Just a couple of quick notes about international developments.
First in Uruguay, one house of parliament approved legislation permitting adoption by lesbian and gay couples. The Senate is expected to follow suit shortly Uruguay would be the first South American nation to approve adoptions by lesbian and gay couples.
In opposing the measure, the archbishop of Montevideo said “It’s not about religion, philosophy or sociology. It’s something which is mainly about the respect of human nature itself.” The invocation of nature as a basis for opposing lesbian and gay parentage is noteworthy. I’ve written before about the unthinking invocation of what’s natural.
A few days before Uruguay’s action, the high court in Germany affirmed the rights of a lesbian to adopt her partner’s child, creating a legal two-mother family. A lower court had denied the adoption, reasoning that it undermined the rights of the (presumably male) biological parent.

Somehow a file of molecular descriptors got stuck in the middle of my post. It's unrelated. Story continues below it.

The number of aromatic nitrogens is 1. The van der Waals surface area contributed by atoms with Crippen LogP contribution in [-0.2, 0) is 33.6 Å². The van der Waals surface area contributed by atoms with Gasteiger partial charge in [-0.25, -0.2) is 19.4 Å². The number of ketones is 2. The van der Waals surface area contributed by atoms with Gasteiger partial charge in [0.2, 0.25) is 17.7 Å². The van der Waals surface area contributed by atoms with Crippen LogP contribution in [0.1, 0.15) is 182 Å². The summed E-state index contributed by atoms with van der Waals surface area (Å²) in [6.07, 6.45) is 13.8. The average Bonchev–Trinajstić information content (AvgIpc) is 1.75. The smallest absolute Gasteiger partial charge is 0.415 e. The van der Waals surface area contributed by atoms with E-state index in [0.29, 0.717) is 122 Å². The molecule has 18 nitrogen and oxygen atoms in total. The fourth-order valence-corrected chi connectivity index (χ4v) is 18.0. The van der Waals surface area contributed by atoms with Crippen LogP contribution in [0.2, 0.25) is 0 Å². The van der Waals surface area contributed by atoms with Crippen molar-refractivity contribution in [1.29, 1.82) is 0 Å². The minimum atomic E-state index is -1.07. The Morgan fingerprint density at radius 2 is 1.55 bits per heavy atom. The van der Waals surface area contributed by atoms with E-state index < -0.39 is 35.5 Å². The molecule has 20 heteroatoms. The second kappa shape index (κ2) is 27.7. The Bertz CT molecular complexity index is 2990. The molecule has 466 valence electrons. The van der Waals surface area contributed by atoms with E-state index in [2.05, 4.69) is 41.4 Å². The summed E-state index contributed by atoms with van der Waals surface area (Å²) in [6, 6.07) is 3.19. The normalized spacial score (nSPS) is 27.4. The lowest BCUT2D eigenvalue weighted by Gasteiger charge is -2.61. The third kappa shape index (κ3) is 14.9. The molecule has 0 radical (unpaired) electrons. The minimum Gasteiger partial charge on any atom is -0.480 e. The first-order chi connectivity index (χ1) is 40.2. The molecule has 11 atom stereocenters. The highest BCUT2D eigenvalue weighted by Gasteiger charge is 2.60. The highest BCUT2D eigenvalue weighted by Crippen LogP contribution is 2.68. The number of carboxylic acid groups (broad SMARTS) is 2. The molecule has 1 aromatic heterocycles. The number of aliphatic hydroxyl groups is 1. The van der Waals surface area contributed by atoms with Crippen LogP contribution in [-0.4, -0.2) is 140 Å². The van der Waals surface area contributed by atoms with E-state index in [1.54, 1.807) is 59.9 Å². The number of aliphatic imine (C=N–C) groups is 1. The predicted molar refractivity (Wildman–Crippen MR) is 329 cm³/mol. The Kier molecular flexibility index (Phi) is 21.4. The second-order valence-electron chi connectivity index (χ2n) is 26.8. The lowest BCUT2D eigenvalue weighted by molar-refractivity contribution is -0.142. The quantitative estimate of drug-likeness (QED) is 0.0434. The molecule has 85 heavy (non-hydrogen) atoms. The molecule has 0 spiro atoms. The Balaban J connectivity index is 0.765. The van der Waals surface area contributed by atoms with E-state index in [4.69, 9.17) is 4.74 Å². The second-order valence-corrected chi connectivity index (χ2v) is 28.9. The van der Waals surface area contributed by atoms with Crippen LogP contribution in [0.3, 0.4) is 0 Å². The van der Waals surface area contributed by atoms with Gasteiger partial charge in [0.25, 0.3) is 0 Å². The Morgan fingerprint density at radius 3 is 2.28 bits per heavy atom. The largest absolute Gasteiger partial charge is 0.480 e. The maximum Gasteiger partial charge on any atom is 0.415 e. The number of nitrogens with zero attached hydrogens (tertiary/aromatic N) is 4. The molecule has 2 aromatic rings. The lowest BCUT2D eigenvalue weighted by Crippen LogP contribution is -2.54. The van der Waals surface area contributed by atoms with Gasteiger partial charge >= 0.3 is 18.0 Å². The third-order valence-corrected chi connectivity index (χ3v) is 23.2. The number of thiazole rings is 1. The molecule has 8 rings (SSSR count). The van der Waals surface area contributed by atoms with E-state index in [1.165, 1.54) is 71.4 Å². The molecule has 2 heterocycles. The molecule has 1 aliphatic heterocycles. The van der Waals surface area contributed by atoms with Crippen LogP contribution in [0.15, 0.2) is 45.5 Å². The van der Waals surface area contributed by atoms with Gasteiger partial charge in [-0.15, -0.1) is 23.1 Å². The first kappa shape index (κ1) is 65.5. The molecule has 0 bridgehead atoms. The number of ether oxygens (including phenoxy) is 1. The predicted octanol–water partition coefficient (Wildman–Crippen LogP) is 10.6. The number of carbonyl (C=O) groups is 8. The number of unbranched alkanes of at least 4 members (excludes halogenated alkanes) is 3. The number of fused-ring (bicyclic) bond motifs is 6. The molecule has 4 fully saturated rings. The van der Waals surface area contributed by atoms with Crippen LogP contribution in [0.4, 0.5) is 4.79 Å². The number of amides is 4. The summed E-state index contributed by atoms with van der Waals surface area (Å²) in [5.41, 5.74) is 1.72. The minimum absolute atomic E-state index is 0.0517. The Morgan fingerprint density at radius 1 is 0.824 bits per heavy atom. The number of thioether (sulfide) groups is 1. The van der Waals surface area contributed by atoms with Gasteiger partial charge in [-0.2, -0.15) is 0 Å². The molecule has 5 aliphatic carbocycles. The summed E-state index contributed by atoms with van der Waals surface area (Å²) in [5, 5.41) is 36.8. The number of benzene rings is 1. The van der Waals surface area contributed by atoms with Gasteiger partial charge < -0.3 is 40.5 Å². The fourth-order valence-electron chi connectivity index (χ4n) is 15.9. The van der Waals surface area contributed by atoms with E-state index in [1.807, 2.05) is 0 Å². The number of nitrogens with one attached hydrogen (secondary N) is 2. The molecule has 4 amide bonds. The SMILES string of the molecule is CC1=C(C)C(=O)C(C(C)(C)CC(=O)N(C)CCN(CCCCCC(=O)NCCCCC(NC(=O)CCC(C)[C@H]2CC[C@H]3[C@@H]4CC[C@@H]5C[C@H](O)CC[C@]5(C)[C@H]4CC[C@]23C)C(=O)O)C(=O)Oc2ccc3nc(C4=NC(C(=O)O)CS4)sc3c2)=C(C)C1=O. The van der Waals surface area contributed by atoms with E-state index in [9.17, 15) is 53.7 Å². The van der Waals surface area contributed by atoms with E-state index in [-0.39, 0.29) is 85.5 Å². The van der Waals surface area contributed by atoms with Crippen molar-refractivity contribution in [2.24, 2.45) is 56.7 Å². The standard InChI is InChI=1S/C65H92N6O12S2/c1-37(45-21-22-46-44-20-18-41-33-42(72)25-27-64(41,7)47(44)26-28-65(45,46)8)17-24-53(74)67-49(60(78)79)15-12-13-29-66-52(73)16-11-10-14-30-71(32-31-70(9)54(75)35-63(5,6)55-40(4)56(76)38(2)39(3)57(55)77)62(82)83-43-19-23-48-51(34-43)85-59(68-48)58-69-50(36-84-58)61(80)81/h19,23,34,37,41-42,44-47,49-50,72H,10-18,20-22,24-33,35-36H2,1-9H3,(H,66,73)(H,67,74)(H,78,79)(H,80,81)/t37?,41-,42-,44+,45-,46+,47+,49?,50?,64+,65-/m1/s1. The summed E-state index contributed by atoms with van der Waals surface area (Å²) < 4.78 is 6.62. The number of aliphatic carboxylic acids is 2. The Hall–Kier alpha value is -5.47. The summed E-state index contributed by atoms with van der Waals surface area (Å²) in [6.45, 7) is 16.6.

In rejecting this reasoning, the high court instead noted that the biological progenitor was not necessarily the parent. Being a parent, the court seems to say, is more than DNA. This, of course, is entirely consistent with much I’ve said here.
Both the reports I’ve referred to here are sketchy and if anyone can add more details, do have at it.
It’s a gain for lesbian couples in Germany, but one of limited scope. Lesbian and gay people are not allowed to adopt children they are not related to, so presumably a lesbian or gay couple could not adopt a child that was not already the child of one of them.